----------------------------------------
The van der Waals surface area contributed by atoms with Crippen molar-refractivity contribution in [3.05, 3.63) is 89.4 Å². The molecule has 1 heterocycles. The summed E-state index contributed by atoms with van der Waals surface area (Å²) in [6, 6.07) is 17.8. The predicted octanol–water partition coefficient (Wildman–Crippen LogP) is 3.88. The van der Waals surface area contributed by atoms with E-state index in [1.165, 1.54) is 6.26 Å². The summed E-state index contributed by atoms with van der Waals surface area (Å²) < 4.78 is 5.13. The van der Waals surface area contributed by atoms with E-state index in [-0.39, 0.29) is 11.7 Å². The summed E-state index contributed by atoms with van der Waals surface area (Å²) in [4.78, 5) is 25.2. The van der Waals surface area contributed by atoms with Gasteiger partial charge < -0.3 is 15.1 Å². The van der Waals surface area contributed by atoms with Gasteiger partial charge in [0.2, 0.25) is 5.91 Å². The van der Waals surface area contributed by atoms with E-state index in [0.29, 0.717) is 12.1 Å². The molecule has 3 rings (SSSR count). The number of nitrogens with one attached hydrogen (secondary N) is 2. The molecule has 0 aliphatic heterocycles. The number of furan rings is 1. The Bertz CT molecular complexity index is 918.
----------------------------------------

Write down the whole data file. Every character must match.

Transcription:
The van der Waals surface area contributed by atoms with Crippen molar-refractivity contribution in [3.05, 3.63) is 89.4 Å². The molecule has 1 heterocycles. The summed E-state index contributed by atoms with van der Waals surface area (Å²) in [6, 6.07) is 17.8. The predicted octanol–water partition coefficient (Wildman–Crippen LogP) is 3.88. The van der Waals surface area contributed by atoms with E-state index in [1.165, 1.54) is 6.26 Å². The summed E-state index contributed by atoms with van der Waals surface area (Å²) < 4.78 is 5.13. The van der Waals surface area contributed by atoms with E-state index in [-0.39, 0.29) is 11.7 Å². The summed E-state index contributed by atoms with van der Waals surface area (Å²) in [4.78, 5) is 25.2. The van der Waals surface area contributed by atoms with Gasteiger partial charge < -0.3 is 15.1 Å². The van der Waals surface area contributed by atoms with Gasteiger partial charge in [0.2, 0.25) is 5.91 Å². The van der Waals surface area contributed by atoms with E-state index in [0.29, 0.717) is 12.1 Å². The molecule has 3 rings (SSSR count). The number of nitrogens with one attached hydrogen (secondary N) is 2. The molecule has 0 aliphatic heterocycles. The number of furan rings is 1. The Bertz CT molecular complexity index is 918.